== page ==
Peers to hear post-Brexit food and farming trade fears

Industry leaders will air their post-Brexit concerns to Lords this week
Industry leaders will air their post-Brexit concerns to Lords this week

Peers in the House of Lords are set to hear post-Brexit food and farming trade concerns from representatives across the agricultural industry.

Farm leaders will air their concerns about the impact of border checks and possible new tariffs on businesses across Britain when they meet peers this week.

The House of Lords EU Environment Sub-Committee will hear from food producers, processors and hauliers on Wednesday 16 December.

Topics and areas for discussion will include business implications of new non-tariff barriers away from the border, and practical implications of any additional checks.

They will also look at the impacts of any post-transition tariffs in the event of a 'no-deal', and potential solutions and mitigations for issues expected to arise.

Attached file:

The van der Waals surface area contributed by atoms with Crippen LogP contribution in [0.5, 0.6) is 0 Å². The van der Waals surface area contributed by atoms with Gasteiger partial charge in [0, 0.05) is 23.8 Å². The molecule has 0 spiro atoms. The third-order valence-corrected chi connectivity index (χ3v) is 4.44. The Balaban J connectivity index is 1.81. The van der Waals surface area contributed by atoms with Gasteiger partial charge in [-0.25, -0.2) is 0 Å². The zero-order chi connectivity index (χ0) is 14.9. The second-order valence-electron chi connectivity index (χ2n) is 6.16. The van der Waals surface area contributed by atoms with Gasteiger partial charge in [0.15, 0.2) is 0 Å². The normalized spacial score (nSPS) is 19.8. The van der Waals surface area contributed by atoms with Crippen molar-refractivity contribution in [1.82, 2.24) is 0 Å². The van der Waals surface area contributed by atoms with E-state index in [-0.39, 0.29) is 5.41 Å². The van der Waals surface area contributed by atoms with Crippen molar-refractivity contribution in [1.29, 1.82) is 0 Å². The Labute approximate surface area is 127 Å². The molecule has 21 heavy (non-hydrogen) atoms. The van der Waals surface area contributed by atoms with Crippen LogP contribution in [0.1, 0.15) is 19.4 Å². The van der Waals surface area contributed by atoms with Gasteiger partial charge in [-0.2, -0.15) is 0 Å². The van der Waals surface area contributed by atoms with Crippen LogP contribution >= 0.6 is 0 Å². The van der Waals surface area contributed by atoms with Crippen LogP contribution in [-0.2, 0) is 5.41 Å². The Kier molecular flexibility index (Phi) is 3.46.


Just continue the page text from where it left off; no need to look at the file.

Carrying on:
The sub-committee will hear from the Farmers’ Union of Wales, National Sheep Association, British Potato Trade Association and the Grain and Feed Trade Association.

It comes as UK and EU negotiators agreed on Sunday (13 December) to continue talks to reach a deal on post-Brexit trade after they pledged 'to go the extra mile'.

A deadline to finish talks had been set for Sunday, with farming groups again raising their concerns over the possibility of a no-deal and its impact on the industry.

The Farmers' Union of Wales recently said that leaving the EU without a deal in place would be 'a reckless act of self harm' for the country.

“The viability and survival of businesses and the supply chains and jobs they support depends on a deal being struck," said Glyn Roberts, FUW president, adding that talk of an Australia-style deal was 'just a euphemism for a damaging no-deal'.

“We have said since the referendum that no responsible UK government would allow the UK to leave the EU without a trade deal," he said.

"For us to leave the biggest and richest single market in the world without a deal, at a time when jobs, lives and the economy continue to be ravaged by the coronavirus pandemic, would be a massive and reckless act of self harm.”

The EU Environment Sub-Committee is chaired by Lord Teverson and examines a range of EU policies.